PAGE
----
Posts Tagged ‘preserved limes’

In my kitchen…

…is an elephant tea caddy, a gift from my dear friend Tezza some years back.  It now holds all my herbal tea bags…

In my kitchen…

…are authentic Malaysian prawn crackers, brought over by my cousin Doreen on her last visit.  They’re completely different to the little coloured ones that come with crispy skinned chicken in Chinese restaurants.  And believe it or not, the small dried crackers on the left expanded to the huge ones on the right when deep fried…

In my kitchen…

…is our old cast aluminium waffle iron. There is so much history in this piece of kit.  When we were twenty-one, Pete and I were living in a small apartment and we didn’t have any cookware.  What we did have was $100 to buy some stainless steel pots.  I was busy that day, so Pete went to the kitchenware store on his own … and came back with the waffle iron.

He was so excited!  It cost a fortune even back then, but he insisted it would last forever (and it has).  It had languished on the shelf for so long that the woman who owned the shop gave him a stainless steel saucepan for buying it. To this day, whenever we use it, I just smile and shake my head…

In my kitchen…

…are preserved limes.   They’ve been in salt for six weeks…

…and are now glossy and translucent.  I’ve figured out that I only need to make a small batch each time – I never get through more than a jar every few months…

In my kitchen…

…is Australian Bloodwood honey, bought recently from Richard the Bee Whisperer at Flemington Markets. It’s dark, tangy and not overly sweet…

In my kitchen…

…are straw spoons, a new find from Chefs’ Warehouse.  I love sipping hot chocolate through them, although I have to be careful not to burn myself. Pete thinks sucking hot liquids through a metal tube is an idiotic idea, but I think it’s great fun…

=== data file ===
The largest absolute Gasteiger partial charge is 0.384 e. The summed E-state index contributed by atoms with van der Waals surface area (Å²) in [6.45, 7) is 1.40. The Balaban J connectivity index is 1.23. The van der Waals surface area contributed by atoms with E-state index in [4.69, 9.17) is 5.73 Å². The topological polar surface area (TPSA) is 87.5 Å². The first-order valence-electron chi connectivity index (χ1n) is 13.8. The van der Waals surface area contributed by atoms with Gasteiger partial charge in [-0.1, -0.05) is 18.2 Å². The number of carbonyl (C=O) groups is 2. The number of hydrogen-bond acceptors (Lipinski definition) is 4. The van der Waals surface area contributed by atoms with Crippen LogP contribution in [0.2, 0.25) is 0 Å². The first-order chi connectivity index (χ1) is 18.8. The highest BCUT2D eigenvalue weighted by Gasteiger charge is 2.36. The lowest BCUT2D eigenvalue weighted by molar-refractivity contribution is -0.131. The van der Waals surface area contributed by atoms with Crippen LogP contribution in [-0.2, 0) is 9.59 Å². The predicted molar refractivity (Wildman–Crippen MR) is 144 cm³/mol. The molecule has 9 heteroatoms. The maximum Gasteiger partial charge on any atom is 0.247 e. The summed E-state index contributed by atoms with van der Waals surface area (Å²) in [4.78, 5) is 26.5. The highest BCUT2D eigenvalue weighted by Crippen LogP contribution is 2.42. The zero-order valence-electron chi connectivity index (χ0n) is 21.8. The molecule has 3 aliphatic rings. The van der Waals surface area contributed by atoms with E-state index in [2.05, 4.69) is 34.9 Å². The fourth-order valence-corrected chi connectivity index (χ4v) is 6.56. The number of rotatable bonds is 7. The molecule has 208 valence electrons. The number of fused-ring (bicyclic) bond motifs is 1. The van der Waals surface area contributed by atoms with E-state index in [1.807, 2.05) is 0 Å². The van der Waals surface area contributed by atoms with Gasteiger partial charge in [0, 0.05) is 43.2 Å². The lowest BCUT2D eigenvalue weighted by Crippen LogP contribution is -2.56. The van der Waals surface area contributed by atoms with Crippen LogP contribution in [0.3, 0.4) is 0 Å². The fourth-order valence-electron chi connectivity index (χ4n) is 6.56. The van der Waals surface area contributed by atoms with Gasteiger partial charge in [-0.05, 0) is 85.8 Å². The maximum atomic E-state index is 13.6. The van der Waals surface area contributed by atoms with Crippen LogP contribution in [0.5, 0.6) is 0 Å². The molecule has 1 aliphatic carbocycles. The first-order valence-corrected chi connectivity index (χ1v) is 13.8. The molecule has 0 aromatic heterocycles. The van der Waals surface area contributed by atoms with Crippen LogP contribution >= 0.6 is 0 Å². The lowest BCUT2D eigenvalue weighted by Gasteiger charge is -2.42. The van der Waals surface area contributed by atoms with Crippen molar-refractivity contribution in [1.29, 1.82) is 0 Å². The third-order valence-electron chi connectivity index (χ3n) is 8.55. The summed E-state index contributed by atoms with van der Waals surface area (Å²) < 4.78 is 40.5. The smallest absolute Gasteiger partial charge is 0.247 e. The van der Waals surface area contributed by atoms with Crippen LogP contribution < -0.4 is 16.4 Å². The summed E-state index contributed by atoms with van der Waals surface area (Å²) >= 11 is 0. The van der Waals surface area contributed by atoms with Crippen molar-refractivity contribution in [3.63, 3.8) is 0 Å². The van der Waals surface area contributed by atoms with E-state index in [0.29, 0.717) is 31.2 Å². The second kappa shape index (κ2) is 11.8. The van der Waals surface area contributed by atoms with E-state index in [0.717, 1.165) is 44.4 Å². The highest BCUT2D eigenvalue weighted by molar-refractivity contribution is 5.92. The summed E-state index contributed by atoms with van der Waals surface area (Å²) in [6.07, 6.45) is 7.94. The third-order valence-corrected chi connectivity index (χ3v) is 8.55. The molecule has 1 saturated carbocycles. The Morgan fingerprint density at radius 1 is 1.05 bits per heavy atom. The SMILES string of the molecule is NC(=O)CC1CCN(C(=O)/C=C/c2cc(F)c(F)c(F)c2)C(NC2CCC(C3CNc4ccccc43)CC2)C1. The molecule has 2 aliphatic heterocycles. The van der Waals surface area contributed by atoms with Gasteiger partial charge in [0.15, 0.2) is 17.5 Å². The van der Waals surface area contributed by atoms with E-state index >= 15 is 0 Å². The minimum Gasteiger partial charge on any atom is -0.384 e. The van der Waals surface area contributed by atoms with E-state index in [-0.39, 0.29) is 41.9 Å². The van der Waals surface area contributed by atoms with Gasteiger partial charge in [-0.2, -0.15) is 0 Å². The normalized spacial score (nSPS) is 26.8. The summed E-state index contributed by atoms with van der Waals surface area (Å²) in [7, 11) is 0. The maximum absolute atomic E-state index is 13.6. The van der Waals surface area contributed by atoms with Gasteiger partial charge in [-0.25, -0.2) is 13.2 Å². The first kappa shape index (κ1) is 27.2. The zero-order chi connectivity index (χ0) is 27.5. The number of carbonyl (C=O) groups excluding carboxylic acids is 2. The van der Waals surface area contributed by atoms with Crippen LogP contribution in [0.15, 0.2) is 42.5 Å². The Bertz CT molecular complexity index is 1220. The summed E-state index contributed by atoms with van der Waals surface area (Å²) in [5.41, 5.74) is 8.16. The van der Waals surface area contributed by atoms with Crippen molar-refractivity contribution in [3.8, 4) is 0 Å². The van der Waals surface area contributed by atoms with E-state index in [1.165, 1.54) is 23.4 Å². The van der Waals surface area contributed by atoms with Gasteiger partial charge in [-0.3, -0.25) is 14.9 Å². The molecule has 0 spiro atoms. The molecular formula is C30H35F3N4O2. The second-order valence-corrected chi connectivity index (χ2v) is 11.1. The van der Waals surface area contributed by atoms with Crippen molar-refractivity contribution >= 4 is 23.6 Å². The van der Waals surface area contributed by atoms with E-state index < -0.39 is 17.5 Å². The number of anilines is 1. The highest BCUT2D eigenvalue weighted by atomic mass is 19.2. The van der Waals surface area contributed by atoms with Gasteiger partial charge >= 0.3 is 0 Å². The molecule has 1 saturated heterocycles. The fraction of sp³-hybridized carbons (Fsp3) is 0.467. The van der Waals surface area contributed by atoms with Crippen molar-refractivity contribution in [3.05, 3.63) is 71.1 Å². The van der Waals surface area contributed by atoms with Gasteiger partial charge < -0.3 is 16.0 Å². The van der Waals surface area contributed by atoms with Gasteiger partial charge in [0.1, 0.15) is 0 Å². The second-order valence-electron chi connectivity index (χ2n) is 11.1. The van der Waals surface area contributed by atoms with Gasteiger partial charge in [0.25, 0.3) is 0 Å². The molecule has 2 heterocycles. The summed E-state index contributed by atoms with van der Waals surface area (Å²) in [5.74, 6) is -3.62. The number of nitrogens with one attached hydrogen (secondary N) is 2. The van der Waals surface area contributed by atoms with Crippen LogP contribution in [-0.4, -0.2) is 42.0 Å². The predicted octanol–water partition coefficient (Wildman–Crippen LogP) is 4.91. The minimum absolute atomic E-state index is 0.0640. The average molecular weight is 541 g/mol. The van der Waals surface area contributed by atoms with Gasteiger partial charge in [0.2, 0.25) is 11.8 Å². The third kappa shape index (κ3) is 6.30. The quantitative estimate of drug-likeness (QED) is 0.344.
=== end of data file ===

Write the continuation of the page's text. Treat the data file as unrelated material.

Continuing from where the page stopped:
In my kitchen…

…is today’s harvest of chillies, waiting to be turned into harissa sauce

In my kitchen…

…are self-sown yellow pear tomatoes, grown from seed which originally arrived as a gift from Chris at Slow Living Essentials.  They’re nestled in the beautiful, long fingered hands of our firstborn…

  . . . . .

Tell me, what’s happening in your kitchen this month?

If you’d like to do an In My Kitchen post on your own blog, please feel free  to do so. We’d love to see what’s happening in your kitchen this month!  Please link back to this blog, and let us know when your post is up, and we’ll add it to our monthly listing.

. . . . .

Here are this month’s posts…

Amanda @ Lambs’ Ears and Honey

Christine @ Invisible Spice

Pam @ Grow, Bake, Run

Shelley @ All Litten Up

Misky @ Misk Cooks

Christine @ Food Wine Travel

Sue @ Sous Chef

Sally @ Bewitching Kitchen

Claire @ Claire K Creations

Shirley @ The Making of Paradise

David @ Cookbooks Anonymous

Pamela @ Spoon Feast

Heidi @ Steps on the Journey

Anne @ Life in Mud Spattered Boots

Cecilia @ The Kitchens Garden

Lizzy @ Bizzy Lizzy’s Good Things

Jane @ The Shady Baker

Tandy @ Lavender and Lime

Mandy @ The Complete Cookbook

Barbara @ Winos and Foodies

Glenda @ Passion Fruit Garden


Read Full Post »

Lunch today came about by accident.

I was cooking chickpeas, and totally forgot about them, until they’d boiled dry – thankfully Pete rescued them before they burnt.  As a result, I was left with soft chickpea pulp, completely unsuitable for the moghrabieh I’d been planning to make.